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2 Responses to Movie Review: Kids obsess over “Class Rank,” and campaign to abolish it in this teen rom-com

  1. Hank says:

    I’m not sure your reviewer (is it really you, Roger Moore?) saw the same film that we did- I was at the Gasparilla Film Fest last month, where this film screened and won the ‘best picture’ and ‘best actress’ awards. Needless to say I loved it, and am looking forward to buying it to show my kids.

    This review seems to dwell on the directors early acting career instead of the film at hand. Usually it’s the writer whose content determines whether it will be ‘hard hitting’ or ‘gentle’- and also, wasn’t Stoltz in Pulp Fiction and Killing Zoe and Rob Roy, films that aren’t ‘genial sweet spirited ‘ or ‘without edge’?

    It’s a strange review, one that presumes there is no place in this world for a kind story about smart kids who are fed up with the system. I loved Class Rank, think it deserves a chance!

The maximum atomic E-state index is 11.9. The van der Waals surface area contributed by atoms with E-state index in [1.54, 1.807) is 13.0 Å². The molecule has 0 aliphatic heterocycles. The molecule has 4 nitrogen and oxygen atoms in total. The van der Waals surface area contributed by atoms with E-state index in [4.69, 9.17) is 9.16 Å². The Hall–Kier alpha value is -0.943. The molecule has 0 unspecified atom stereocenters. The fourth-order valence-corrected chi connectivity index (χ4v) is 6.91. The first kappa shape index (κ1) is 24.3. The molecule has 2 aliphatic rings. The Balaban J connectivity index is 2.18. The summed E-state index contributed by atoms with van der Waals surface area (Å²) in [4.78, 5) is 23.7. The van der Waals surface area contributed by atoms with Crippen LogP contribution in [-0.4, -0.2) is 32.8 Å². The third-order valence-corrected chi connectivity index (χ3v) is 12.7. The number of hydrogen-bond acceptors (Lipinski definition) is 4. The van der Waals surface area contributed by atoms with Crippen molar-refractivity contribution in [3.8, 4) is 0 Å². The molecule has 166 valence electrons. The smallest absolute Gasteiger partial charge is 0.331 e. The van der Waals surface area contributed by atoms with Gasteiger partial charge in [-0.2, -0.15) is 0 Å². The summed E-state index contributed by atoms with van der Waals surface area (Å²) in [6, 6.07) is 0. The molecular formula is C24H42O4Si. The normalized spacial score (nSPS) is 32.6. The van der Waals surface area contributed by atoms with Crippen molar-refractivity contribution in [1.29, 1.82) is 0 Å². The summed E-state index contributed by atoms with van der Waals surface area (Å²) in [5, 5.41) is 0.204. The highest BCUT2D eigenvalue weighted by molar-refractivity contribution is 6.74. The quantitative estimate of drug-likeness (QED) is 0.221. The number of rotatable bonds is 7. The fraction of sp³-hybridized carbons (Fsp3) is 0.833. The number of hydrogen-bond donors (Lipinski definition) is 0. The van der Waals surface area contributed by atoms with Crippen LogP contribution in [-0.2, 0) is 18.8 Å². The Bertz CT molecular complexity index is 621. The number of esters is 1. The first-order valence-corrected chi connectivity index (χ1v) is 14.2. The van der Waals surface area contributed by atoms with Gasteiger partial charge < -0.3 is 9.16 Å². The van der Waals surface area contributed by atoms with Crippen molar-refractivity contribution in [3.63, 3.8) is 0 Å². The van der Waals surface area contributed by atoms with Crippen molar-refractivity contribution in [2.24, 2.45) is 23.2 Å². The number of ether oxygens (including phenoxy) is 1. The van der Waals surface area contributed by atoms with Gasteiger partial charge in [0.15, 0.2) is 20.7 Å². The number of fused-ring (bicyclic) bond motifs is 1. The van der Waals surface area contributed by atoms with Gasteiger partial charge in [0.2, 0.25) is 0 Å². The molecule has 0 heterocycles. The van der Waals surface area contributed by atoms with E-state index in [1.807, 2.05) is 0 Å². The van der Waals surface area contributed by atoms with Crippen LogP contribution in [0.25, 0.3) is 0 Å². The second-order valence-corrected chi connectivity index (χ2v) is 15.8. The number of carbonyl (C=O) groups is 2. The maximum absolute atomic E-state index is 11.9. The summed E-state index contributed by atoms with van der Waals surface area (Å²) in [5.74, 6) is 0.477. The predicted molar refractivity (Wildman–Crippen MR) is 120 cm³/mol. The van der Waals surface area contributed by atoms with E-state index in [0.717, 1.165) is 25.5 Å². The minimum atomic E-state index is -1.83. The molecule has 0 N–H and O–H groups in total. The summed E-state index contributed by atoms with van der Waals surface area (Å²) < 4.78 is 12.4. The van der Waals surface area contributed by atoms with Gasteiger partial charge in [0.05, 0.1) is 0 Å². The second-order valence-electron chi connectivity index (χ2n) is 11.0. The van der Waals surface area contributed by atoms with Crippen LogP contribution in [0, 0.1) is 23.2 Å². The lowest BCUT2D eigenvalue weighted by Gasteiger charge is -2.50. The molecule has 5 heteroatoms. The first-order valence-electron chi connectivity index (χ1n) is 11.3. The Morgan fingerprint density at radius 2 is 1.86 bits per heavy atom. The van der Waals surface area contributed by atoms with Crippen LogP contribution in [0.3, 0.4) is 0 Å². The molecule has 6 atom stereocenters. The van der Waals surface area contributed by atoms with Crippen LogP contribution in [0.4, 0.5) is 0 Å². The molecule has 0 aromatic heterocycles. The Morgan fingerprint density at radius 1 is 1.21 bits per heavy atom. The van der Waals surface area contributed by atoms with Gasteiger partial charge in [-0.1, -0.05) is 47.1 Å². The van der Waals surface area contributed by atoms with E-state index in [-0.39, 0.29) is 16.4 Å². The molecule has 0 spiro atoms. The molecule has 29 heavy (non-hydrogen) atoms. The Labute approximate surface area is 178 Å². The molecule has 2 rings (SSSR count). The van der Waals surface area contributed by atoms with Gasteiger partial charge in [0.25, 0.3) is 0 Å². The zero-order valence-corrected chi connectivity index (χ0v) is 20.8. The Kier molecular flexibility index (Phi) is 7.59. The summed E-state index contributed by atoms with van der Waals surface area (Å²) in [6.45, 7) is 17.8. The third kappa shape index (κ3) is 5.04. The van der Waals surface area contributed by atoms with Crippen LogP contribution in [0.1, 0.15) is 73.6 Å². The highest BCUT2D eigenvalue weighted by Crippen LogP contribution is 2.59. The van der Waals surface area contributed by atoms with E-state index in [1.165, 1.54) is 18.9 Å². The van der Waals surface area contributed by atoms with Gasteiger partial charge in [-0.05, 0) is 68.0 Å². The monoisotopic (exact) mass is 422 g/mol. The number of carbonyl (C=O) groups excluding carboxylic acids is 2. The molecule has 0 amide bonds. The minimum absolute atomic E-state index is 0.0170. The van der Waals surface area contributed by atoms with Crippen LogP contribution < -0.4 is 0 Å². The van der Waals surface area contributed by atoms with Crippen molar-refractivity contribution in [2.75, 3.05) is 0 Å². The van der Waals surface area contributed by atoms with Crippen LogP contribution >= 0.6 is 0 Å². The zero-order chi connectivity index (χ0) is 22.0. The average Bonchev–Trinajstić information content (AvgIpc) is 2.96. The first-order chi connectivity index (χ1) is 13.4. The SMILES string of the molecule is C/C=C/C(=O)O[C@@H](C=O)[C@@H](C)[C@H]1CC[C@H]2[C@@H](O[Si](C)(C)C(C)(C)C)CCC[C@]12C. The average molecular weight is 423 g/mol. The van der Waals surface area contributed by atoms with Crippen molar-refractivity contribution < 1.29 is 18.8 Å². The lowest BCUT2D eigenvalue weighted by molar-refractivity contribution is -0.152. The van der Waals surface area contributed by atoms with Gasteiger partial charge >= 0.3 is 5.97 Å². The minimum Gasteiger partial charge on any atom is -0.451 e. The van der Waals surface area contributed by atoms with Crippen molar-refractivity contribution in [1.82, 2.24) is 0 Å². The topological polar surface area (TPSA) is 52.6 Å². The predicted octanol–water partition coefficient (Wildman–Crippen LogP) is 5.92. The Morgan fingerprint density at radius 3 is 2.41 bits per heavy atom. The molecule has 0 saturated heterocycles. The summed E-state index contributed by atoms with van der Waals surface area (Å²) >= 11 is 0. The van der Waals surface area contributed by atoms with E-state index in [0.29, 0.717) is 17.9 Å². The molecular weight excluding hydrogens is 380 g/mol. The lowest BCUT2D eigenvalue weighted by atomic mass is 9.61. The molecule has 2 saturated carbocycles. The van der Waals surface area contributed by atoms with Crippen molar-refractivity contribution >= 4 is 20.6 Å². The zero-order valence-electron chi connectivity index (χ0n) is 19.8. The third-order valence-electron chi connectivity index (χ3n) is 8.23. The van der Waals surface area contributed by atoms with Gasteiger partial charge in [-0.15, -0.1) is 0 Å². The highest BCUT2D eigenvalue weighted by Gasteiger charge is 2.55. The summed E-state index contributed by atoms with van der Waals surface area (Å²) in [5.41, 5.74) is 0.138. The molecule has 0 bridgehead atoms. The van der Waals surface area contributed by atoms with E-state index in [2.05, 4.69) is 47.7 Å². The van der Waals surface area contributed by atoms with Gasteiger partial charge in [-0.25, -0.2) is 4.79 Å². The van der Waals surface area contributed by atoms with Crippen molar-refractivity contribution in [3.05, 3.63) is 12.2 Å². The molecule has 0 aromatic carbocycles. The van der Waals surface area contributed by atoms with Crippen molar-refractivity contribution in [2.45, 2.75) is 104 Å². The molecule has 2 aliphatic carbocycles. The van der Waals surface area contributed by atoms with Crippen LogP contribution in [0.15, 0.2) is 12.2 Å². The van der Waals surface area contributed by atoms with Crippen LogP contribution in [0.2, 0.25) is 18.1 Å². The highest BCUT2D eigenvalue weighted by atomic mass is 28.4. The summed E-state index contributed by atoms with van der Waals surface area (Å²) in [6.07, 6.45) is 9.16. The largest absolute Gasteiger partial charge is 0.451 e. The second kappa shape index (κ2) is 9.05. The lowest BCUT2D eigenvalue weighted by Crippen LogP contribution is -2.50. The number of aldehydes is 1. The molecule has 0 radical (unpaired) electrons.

• Connecting Eric Stoltz’s directing sensibilities to the sorts of movies he made in this genre is a perfectly valid way to approach the movie. He’s not remaking “Pulp Fiction,” is he? So what drew him to the script? A gentle, soft-spoken fellow, at least he seemed that way from the times I’ve interviewed him. He connected with the material and brought that sensibility to it. The screenwriter isn’t KNOWN for this genre, but Stoltz is. The titles you mention were examples of casting against type. You’re coming off like somebody who attended his first ever film festival, and read his first movie review…today.